But romance? Well, again, my snoot radar went up. I didn’t read romances. Well..sometimes I read chick lit, but it was like a dirty little secret, an indulgence. But romance novels with busty ladies in corsets and long-haired, steroid-riddled pirates hovering over them on the covers? Not since a brief foray into the romance shelves of the local used bookstore back when I was in high school. I preferred the ones that took place in the Old West.

But I digress…I do like a good love story. A tantalizing triangle. There is an element of that in my book. Sure, I could beef it up. And it might even make the story better, more crackling.

Plus, once I checked out these publishers (and not all of them require lots of steamy sex, sometimes just “elements of romance”), they had clearly moved beyond corsets and pirates. There were fairies, vampires (of course), witches, space rangers, and normal everyday people. Other genres that have been around for 40, 50 years, I’m just learning about like steampunk and cyberpunk. Even if I’m not writing for those audiences, it’s exciting that other writers are, and that readers are demanding more.

Am I a romance writer? I wouldn’t go that far. Is my book a paranormal romance? If I can find a wider audience for my book, I’m open to the idea that it is. If you’ve changed your mind about genre, have always written genre fiction, or have some thoughts about e-publishers, do share.

 

August 4th, 2011

OK, traditional publishing, I’ll give you one more try

So, I’ve been obsessing about this whole e-book phenomenon, and it’s no wonder as I plow through the first Sookie Stackhouse novel (yes, I’m one of those True Blood fans who’s finally found her way to the source material) on my iPad. The app that truly legitimizes this basically rather expensive toy, although my kids would argue accessing Disney movies and Angry Birds is reason enough, is OverDrive Media, which I highly recommend to anyone who is an advocate of library usage. Through OverDrive, you can “check out” e-books and audible books (i.e. books on tape) for free. You get the file for 3 weeks and then it disappears. No late fees! Pretty awesome. Oh, and the app is free.

Anyway, e-books haven’t completely replaced real books in my personal library. An author I admire can’t sign my e-book, can she? I recently scooted down to a wonderful local bookstore, Bookshop West Portal, because I knew one of my favorite authors Ann Patchett had done a signing there for her new book, State of Wonder, and I’d be able to get a lovely autographed copy. Granted, I have yet to read her book (but it’s going to be good! It’s getting excellent reviews) because the e-books I requested keep rolling in from the library, and I have to accept them or they disappear from my “hold shelf.” But I’ll get to Ms. Patchett’s book soon. Don’t you worry! And for now, I can admire the lovely cover.

Of course, there are e-book publishers out there that specialize in digital books, and because this whole indie e-book publishing thing is kind of daunting (just found out, for example, that hiring an editor is going to cost mucho dinero), I might give one of these publishers a try. Yes, give them a chance to reject my beloved book one more time, then head off on my own, as Planned B. Let’s see…if I send out my manuscript by tomorrow to the editors, it could take three to four months before I hear back from them.

What say you, dear readers. Should I do it? Should I invite more rejection into my house?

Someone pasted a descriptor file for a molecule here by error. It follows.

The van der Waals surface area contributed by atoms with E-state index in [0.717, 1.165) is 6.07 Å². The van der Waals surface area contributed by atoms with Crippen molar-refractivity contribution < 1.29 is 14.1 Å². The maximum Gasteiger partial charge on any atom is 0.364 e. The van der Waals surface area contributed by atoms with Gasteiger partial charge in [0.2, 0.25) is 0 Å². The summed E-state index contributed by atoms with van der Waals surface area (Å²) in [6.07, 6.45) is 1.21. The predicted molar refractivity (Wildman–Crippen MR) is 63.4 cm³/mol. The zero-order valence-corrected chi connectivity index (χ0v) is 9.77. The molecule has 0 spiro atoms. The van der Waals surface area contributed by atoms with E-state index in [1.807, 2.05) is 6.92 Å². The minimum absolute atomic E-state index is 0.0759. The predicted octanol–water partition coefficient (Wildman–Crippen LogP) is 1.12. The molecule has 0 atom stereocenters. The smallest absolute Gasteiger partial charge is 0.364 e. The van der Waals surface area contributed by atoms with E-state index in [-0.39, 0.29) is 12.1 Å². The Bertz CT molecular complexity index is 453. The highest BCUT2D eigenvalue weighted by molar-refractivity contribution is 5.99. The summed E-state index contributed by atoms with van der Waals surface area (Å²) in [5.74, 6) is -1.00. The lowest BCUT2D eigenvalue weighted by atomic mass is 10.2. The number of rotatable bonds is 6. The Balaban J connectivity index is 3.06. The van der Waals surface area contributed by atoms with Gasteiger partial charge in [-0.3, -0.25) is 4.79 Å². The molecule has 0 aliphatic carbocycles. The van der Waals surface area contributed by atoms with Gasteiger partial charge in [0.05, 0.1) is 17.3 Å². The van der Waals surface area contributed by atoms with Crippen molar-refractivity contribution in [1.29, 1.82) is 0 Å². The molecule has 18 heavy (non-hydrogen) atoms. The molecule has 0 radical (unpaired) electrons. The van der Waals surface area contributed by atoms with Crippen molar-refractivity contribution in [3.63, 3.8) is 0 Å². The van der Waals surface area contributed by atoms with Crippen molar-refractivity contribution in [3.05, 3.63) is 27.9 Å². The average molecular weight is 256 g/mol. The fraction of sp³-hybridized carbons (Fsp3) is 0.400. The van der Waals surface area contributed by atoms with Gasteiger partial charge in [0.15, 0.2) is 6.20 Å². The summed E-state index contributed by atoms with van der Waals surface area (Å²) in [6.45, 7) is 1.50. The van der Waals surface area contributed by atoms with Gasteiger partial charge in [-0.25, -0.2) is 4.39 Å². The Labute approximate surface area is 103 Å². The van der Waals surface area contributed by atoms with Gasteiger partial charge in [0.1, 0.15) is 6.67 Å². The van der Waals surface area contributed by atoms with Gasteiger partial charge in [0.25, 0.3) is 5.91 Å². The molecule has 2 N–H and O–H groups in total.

August 3rd, 2011

Once upon an agent

Yes, at one point in my life, I had an agent. It was an amazing feeling when this complete stranger said she would like to represent my first novel. I was about 26 or 27 years old at the time, and it seemed like the work I’d done in grad school, despite my extremely yeasty doubts and insecurities, actually had some merit. I had found her in a heavy tome my thesis adviser had recommended, along with the advice to look for younger, newer agents, because they are “hungry” and more likely to take on an unknown writer. Plus, they will work really hard for you.

My agent was in Colorado. Not the hot bed of publishing, but I wasn’t prejudiced. She also wasn’t a member of AAR (Association of Authors’ Representatives), saying she had the qualifications, so why pay the big fees? Fine, fine. I understood about that. She asked for $600 to cover expenses like photocopies and postage. Red flag: all my grad school professors (at the time, these were the only published people I knew personally) said this was a big no-no. NEVER give money to an agent. They should make their money on the commission only. But I had a good job as a paralegal and could spare the bucks. Plus, she was the only agent, out of those I’d so far queried, who had said she wanted to represent me. What can I say? I was in love. Head over heels.

We had lunch once. She was in San Francisco for some reason. And I won’t give any specific personal details, but that meeting planted the seeds of doubt about her commitment to my work. She had not actually read the whole novel, she said. Well, I wondered, how did she know it was any good? But I shook it off. We went dutch on the lunch.

Rejection, rejection, rejection. One big nibble from St. Martin’s Press, but in the end, no thanks, the editor said.

Every day, I waited for my agent to call with news. Sometimes, when I couldn’t take it anymore, I called her for an update. It was like being in a relationship with a boyfriend who ignores you most of the time, and you wait by the phone, can’t eat, can’t sleep…you get the idea.

At the end of our year contract, she gave me a 3-month extension. But about a month in, she called me and said, not at all kindly, “I don’t want to work on this project anymore. No one is interested, and the writing isn’t very good, and I just don’t want to spend any time on it anymore.”

Was I devastated? Hell, yeah! All of my insecurities were totally validated! I let it sink it, numb me, then went home and cried on my husband’s shoulder.

“What happened?” he asked.

“My agent broke up with me!”

I called her a few days later. She was polite. I asked her if I rewrote the book, would she consider representing it? She said she’d take a look if I had something in a few months, but she didn’t have any specific advice for changes, or maybe I was too dumb to ask.

But instead of calling her back, I went into hibernation. After a while, I might have done some editing of the book on my own. Maybe not. But I did decide not to go back to the agents. I went back to the heavy tome and looked for small publishing houses. And  that’s how I found Dry Bones Press.